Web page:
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What Supplements Should I Take As A Vegan?

The biggest concern a lot of people have about switching to a vegan diet is whether it provides your body with all the nutrients, vitamins and minerals it needs to function effectively- not to worry as the British Dietetic Association confirms that a "well-planned vegan diets can support healthy living in people of all ages".

But with any diet - including a meat-based one - it's always healthiest to watch what you eat pretty closely, to make sure you are getting the key nutrients your body needs. The answer to this is often taking supplements,

Here are the nutrients you may be missing, some deficiencies you may face, and what you need to supplement as a vegan.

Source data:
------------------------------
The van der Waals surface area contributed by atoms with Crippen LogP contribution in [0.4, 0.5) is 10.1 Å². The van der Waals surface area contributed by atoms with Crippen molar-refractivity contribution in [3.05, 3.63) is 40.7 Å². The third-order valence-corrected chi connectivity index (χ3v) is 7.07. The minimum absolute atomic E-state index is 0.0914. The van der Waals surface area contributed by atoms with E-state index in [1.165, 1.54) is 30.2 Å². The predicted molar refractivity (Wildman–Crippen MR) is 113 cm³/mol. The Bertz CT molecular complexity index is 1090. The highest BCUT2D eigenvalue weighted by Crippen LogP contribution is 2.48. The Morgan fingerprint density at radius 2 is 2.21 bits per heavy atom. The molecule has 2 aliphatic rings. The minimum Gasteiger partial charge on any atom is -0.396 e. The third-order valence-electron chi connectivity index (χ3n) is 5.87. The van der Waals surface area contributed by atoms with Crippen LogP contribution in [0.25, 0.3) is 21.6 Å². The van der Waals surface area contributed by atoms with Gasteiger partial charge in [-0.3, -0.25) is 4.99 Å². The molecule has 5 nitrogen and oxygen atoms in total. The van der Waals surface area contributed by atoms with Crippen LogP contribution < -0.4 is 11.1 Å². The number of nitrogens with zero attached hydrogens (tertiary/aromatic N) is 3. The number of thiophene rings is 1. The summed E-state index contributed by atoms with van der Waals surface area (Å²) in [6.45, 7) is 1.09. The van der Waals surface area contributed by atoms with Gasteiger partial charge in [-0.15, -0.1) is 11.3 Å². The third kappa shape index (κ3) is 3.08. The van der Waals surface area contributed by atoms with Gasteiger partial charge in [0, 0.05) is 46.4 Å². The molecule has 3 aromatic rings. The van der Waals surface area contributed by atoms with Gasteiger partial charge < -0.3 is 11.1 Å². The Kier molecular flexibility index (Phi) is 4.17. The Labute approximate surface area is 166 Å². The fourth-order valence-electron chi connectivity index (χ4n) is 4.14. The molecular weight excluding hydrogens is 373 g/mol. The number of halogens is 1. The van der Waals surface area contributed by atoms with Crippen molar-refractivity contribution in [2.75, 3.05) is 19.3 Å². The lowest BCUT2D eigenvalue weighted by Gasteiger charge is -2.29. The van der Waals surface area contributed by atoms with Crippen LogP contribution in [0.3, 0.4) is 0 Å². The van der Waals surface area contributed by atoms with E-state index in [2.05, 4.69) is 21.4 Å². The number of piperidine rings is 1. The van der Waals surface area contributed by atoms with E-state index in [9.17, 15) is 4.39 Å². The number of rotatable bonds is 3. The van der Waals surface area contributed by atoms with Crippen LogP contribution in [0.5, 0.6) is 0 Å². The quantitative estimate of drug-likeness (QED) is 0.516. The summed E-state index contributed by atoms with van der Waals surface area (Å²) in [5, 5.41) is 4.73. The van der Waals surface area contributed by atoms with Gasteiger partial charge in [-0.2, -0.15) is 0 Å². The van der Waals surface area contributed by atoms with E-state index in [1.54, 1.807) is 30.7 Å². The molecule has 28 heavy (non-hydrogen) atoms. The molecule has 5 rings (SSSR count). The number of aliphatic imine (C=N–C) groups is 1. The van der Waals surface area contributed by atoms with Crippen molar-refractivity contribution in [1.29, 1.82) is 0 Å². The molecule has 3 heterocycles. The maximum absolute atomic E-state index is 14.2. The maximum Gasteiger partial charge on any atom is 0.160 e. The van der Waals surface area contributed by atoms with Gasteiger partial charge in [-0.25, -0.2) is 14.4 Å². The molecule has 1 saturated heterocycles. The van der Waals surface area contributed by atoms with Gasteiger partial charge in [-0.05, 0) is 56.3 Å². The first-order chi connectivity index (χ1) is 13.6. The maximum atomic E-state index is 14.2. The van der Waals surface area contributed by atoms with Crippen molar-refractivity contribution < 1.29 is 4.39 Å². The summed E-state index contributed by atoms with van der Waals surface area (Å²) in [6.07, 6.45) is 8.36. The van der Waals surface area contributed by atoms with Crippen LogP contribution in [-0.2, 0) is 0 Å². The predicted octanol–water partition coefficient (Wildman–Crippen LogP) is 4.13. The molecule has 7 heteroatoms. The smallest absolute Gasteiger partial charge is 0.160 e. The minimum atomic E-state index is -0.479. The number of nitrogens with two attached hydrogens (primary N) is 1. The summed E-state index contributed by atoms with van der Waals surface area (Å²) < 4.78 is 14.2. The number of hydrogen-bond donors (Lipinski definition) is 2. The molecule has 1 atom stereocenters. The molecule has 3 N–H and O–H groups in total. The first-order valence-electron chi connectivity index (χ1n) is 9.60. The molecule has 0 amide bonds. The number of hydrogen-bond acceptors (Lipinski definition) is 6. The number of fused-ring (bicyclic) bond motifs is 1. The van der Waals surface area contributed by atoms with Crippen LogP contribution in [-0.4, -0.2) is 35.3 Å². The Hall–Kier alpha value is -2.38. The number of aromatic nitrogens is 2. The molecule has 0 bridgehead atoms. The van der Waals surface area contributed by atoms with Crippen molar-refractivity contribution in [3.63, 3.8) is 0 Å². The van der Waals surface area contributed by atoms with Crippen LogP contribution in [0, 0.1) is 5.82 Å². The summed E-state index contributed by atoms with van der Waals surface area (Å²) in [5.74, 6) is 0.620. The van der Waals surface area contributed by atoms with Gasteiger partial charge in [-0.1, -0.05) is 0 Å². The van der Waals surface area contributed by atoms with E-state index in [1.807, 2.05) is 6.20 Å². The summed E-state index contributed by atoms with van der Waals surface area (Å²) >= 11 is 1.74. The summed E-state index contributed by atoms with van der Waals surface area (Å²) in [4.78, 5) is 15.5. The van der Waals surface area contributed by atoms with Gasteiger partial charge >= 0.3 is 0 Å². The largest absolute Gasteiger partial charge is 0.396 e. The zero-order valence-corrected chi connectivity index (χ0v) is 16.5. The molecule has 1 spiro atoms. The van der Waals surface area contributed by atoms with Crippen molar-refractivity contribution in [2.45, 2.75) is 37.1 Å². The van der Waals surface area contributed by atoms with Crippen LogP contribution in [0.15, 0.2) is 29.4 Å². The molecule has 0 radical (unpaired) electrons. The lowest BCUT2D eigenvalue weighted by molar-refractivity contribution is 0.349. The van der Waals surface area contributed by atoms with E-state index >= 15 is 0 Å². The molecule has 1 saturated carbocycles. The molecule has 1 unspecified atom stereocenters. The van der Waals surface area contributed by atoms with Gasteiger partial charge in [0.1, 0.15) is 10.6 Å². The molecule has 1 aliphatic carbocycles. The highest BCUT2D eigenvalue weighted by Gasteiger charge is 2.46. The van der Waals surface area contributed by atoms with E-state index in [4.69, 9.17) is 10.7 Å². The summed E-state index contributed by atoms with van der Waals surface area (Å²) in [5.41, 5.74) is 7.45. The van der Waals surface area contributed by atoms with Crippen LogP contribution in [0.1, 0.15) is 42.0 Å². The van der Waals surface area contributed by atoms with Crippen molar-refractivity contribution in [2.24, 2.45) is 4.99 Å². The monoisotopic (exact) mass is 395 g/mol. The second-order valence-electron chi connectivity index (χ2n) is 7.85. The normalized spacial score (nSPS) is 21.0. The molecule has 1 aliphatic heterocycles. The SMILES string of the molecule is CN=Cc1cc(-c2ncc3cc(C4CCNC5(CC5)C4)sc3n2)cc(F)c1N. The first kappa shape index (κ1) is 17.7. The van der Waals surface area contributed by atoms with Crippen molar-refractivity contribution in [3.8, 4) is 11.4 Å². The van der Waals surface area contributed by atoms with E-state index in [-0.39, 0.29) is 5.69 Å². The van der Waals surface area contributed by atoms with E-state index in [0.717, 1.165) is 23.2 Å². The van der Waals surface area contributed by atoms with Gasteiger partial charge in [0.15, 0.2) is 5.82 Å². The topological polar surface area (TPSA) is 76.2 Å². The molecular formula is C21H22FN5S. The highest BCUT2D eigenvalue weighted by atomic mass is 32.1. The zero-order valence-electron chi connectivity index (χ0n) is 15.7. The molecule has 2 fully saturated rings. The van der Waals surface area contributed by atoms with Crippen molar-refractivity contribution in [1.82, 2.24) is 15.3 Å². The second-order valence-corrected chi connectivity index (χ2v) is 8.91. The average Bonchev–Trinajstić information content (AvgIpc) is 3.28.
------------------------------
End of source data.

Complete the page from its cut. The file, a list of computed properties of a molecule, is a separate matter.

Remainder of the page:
What Nutrition Is Found In Meat And Dairy That Vegans Don't Receive?

Vitamin B12 for Vegans 

One of the biggest nutrients vegans are missing in the diet is Vitamin B12. This essential nutrient is something you can almost only get from animal products such as meat, fish, dairy products, and eggs. (1)

There is a common misconception that animals produce Vitamin B12 themselves. In fact, it is produced by bacteria, not animals and plants, meaning animals must obtain it directly or indirectly from bacteria. Animal food contains these high amounts of Vitamin B12 because they accumulate the bacteria throughout their lives. They are usually supplemented with Vitamin B12 in their feed too. They are also exposed to manure in their living conditions, where Vitamin B12 can also be found. (2) 

Basically, vegans have to go to the source bacteria for Vitamin b12, by taking supplements

Vitamin D3 For Vegans